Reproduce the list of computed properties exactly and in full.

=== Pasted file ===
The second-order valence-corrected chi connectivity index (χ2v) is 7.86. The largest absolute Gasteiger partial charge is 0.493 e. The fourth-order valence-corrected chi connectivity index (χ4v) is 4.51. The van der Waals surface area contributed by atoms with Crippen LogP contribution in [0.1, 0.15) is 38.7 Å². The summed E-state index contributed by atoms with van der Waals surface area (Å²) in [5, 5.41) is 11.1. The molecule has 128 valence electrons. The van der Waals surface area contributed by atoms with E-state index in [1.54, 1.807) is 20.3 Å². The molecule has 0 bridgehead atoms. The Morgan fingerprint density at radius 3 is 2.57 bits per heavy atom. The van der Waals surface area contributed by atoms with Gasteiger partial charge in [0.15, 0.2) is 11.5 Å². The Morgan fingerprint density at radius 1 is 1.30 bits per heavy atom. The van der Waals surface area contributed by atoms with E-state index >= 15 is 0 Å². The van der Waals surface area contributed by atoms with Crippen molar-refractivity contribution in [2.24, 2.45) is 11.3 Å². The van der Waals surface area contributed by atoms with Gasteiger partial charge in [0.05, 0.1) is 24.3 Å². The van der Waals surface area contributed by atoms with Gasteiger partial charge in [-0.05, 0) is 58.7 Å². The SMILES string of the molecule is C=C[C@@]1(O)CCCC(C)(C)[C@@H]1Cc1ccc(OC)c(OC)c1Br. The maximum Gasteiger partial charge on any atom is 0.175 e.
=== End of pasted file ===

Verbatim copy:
The second-order valence-corrected chi connectivity index (χ2v) is 7.86. The largest absolute Gasteiger partial charge is 0.493 e. The fourth-order valence-corrected chi connectivity index (χ4v) is 4.51. The van der Waals surface area contributed by atoms with Crippen LogP contribution in [0.1, 0.15) is 38.7 Å². The summed E-state index contributed by atoms with van der Waals surface area (Å²) in [5, 5.41) is 11.1. The molecule has 128 valence electrons. The van der Waals surface area contributed by atoms with E-state index in [1.54, 1.807) is 20.3 Å². The molecule has 0 bridgehead atoms. The Morgan fingerprint density at radius 3 is 2.57 bits per heavy atom. The van der Waals surface area contributed by atoms with Gasteiger partial charge in [0.15, 0.2) is 11.5 Å². The Morgan fingerprint density at radius 1 is 1.30 bits per heavy atom. The van der Waals surface area contributed by atoms with E-state index >= 15 is 0 Å². The van der Waals surface area contributed by atoms with Crippen molar-refractivity contribution in [2.24, 2.45) is 11.3 Å². The van der Waals surface area contributed by atoms with Gasteiger partial charge in [0.05, 0.1) is 24.3 Å². The van der Waals surface area contributed by atoms with Gasteiger partial charge in [-0.05, 0) is 58.7 Å². The SMILES string of the molecule is C=C[C@@]1(O)CCCC(C)(C)[C@@H]1Cc1ccc(OC)c(OC)c1Br. The maximum Gasteiger partial charge on any atom is 0.175 e.